“Those changes include reducing the administrative burden on heating oil dealers from unnecessary data collection requirements and inconsistent program administration, establishing equitable and realistic pricing mechanisms and delivering timely reimbursements that are necessary to sustain operating ability in a cost effective and efficient manner.”
Going forward NEFI can help HHS hone the LIHEAP program, according to Trunzo. “They can bring best practices to the program directors, and we can talk to them about what is working well and what went poorly,” he said.
While the HHS officials were receptive to NEFI’s ideas, they have limited ability to influence practices within a given state, because LIHEAP is distributed as a block grant, which carries only general provisions about how it can be used. For example, each state is free to set LIHEAP eligibility levels and award amounts. HHS agreed to continue the dialogue with NEFI and will reach out to state program administrators to address program inefficiencies.
New England LIHEAP Programs at a Glance
EDITOR’s NOTE: Information is provided by New England Fuel Institute.
LIHEAP FY 2013 Funding: $76,014,000
LIHEAP Income Eligibility Level: 150 percent Federal Poverty Level
LIHEAP FY 2012 Benefit for Heating: $600 average
LIHEAP Households Served in FY 2012: 100,416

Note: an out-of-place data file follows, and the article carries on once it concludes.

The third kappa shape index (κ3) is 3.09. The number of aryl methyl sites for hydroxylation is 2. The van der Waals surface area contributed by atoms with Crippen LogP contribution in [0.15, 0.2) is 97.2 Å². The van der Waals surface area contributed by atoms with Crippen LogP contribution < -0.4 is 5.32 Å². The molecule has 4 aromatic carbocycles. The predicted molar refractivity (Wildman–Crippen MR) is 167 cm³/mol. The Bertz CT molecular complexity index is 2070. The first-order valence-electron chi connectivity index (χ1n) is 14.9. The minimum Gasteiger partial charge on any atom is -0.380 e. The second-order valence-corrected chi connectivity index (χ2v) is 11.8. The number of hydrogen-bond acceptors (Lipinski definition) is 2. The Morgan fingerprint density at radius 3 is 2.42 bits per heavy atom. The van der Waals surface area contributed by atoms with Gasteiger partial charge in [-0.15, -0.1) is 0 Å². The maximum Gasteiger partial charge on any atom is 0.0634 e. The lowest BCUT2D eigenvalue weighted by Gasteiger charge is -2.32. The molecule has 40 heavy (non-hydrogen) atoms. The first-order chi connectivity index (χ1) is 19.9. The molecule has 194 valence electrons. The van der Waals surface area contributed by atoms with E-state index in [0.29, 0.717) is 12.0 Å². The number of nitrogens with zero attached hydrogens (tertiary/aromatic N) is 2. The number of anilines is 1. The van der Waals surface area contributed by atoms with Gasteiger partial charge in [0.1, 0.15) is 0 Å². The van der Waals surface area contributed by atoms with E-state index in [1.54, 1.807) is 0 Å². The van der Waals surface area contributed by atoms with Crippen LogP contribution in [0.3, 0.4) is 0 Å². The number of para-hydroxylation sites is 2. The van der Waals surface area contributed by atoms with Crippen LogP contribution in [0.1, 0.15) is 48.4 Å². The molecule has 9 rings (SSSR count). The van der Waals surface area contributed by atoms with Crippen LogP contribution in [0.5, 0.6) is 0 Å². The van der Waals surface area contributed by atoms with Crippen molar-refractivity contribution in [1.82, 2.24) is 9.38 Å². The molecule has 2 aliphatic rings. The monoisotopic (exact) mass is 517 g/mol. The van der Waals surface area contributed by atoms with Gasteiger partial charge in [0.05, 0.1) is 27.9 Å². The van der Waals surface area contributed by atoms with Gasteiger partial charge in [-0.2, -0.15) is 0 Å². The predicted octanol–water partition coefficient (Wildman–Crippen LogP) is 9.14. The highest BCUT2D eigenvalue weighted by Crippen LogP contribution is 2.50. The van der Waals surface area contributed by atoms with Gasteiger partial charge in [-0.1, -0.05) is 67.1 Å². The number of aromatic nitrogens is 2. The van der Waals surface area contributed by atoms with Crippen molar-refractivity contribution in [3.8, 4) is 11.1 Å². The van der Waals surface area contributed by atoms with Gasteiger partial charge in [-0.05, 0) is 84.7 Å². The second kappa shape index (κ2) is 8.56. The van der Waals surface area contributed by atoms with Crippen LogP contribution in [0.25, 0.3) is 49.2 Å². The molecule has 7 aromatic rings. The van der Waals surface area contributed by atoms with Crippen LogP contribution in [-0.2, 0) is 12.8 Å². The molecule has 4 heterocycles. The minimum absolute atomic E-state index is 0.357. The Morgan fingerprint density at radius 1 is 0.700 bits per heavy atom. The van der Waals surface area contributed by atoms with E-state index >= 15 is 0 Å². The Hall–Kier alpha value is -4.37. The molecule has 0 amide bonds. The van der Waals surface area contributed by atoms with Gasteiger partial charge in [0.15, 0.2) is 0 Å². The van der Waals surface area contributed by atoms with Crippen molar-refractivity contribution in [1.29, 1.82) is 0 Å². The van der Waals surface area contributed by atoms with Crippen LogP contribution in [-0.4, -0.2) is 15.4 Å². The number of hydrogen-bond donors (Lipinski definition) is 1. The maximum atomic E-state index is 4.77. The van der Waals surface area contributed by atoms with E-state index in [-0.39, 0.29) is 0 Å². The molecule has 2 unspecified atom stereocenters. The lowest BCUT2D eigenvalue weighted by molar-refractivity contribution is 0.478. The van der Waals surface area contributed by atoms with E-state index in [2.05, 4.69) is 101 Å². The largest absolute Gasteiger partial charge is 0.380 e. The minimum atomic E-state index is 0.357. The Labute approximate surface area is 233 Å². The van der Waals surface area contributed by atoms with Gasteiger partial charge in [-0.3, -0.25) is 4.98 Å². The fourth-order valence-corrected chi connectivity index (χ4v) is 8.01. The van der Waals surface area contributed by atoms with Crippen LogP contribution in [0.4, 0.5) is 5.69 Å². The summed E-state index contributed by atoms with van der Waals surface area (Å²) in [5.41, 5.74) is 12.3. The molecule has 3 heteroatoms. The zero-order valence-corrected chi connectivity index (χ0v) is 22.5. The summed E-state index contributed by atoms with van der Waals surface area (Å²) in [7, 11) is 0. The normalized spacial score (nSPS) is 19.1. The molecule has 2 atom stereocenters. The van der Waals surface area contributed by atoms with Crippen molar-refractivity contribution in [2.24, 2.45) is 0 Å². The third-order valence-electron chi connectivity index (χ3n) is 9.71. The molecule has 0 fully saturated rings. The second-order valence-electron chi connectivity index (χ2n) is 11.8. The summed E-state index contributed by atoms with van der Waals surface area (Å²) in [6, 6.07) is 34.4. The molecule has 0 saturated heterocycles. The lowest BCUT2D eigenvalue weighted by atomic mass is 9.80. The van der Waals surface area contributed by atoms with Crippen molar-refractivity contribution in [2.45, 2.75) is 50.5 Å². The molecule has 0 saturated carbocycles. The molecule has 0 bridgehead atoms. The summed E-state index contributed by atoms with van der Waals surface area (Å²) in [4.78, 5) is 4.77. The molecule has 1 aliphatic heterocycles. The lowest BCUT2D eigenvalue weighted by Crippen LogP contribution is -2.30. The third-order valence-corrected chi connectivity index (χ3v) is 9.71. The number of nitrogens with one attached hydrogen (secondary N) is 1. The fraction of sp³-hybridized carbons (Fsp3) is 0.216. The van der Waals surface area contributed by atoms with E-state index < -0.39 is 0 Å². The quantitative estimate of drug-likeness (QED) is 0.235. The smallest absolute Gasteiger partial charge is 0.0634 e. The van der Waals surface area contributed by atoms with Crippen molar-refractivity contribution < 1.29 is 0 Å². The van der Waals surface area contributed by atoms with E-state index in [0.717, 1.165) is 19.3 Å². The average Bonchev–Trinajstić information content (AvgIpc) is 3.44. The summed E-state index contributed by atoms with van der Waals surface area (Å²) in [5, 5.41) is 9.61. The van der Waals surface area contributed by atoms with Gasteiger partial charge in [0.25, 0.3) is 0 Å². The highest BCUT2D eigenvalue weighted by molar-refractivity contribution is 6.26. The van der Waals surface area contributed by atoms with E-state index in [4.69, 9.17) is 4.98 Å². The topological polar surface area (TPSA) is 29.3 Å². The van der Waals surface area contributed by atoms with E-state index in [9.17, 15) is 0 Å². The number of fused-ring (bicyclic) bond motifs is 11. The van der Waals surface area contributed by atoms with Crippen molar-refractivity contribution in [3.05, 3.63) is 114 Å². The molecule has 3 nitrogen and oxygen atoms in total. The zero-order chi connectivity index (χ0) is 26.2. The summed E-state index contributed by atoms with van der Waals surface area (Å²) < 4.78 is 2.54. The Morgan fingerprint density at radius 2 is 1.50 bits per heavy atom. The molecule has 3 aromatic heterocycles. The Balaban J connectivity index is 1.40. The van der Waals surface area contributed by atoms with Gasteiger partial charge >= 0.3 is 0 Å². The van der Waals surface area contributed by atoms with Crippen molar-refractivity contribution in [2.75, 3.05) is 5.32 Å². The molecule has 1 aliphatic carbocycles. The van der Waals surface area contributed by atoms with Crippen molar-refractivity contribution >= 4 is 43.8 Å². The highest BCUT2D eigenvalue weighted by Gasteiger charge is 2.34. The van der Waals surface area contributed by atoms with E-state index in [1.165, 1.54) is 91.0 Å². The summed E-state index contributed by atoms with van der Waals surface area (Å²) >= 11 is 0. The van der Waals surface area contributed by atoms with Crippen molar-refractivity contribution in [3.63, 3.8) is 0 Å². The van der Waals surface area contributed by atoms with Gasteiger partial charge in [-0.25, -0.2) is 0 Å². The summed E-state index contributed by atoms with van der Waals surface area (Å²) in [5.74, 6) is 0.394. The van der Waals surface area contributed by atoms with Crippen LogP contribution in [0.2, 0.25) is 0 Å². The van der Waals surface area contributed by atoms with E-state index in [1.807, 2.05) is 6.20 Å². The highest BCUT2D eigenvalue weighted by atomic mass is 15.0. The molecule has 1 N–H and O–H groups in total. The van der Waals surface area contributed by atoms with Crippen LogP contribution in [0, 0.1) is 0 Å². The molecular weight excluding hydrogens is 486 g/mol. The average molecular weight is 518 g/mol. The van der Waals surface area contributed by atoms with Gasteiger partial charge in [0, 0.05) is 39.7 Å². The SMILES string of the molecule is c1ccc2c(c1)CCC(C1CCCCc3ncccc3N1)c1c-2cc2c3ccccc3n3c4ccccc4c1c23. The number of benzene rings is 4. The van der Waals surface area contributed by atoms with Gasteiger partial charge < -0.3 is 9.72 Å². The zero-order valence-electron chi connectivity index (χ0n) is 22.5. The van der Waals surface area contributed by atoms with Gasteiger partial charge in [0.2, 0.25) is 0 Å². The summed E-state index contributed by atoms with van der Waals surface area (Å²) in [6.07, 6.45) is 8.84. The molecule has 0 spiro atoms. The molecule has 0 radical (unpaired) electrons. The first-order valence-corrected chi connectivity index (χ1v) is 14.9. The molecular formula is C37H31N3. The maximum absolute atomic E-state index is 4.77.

Pricing Mechanism: Information from the Oil Price Information Service (OPIS) is used to determine the daily Fixed Margin Price, which is used to pay oil vendors making deliveries. The Fixed Margin Price is based on the daily OPIS Standard No. 2 Fuel Oil with 0.3 sulfur content, plus a fixed margin of 31 cents per gallon. In addition, this year’s Fixed Margin Pricing Program also includes county differentials in the pricing mechanism. The differentials vary from county to county, and were determined based on a county-by-county comparison of the retail prices of 67,600 oil deliveries completed under last year’s energy assistance program.
LIHEAP FY 2013 Funding: $36,046,000
LIHEAP Income Eligibility Level: 60 percent of state median income (SMI)
LIHEAP FY 2012 Benefit Heating: $480 average
LIHEAP Households Served in FY 2012: 54,384
Pricing Mechanism: Heating oil dealers must take a 7-cent discount on retail (DOR) on all LIHEAP customer gallons, including on all gallons purchased by the customer but not paid with LIHEAP funds.
Participation: Approximately 90 percent of heating oil dealers in Maine participate in the LIHEAP program.